scorecardNavigation company TomTom lays off 500 employees from its maps unit
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Navigation company TomTom lays off 500 employees from its maps unit

Rosie Bradbury   

Navigation company TomTom lays off 500 employees from its maps unit
Tech2 min read
TomTom revamped its business strategy in 2019, taking a bet on driverless cars    Eva Plevier/Reuters
  • Geolocation tech company TomTom is cutting 10% of its global workforce.
  • The layoffs are concentrated in its maps unit, due to improvements in TomTom's mapmaking automation.

Geolocation tech firm TomTom is laying off 500 employees in its maps unit after engineering investments improved its automated mapmaking platform, the company said.

It announced the decision in a company press release published on Wednesday.

The number of maps unit employees affected is equivalent to around 10% of the company's total global headcount.

"Higher levels of automation and the integration of a variety of digital sources will result in fresher and richer maps, with wider coverage," said TomTom CEO Harold Goddijn in the statement.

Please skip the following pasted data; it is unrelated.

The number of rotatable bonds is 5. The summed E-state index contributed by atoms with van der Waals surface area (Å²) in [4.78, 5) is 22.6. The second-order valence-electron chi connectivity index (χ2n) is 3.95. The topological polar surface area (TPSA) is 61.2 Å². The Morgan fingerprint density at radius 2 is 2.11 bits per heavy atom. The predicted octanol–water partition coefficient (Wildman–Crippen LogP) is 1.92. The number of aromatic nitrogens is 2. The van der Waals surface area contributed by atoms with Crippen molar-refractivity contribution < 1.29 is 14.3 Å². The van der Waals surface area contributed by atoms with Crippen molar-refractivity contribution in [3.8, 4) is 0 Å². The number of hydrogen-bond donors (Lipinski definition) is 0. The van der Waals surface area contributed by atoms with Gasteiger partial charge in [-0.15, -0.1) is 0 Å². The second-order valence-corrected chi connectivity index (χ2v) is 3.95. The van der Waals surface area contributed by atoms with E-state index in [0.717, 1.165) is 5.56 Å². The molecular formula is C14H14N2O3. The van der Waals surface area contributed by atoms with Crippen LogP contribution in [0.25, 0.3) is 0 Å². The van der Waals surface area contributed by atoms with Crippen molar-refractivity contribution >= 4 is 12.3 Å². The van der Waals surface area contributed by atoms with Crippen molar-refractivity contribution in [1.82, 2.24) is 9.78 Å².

A TomTom spokesperson told Insider: "The intended reorganization is spread over more than 20 countries globally. We will not comment on the specific country by country impact as we want to ensure a diligent process with all parties involved."

It added: "When hiring, the potential redundant profiles are considered thoroughly, to see whether these could be a match, before turning to the market."

The company said it would assist any employees involved, where possible, to find and apply for new positions within TomTom.

TomTom's stock has fallen nearly 19% year-to-date. Tech companies have been battered by stock sell-offs as yearly revenue projections have been downgraded and investors have gotten jitters.

Once best-known for its satellite car navigation, Amsterdam-based TomTom revamped its strategy in 2019, including to cater to self-driving car mapping technology. It has signed a string of partnerships with major car brands to provide HD maps to their systems, amounting to a roughly 60% market share in HD maps when measured by total car volume, according to a corporate pitch deck.

It also has ongoing partnerships with Uber, Microsoft, and Apple Maps, according to Venture Beat.

TomTom joins a rapidly growing list of tech companies slashing their workforces, including European tech darling Klarna, a "buy now, pay later" fintech that laid off around 700 of its employees this month.

Streaming giant Netflix, delivery startup Gorilla, and retail investing app Robinhood have also made recent cuts to their workforces.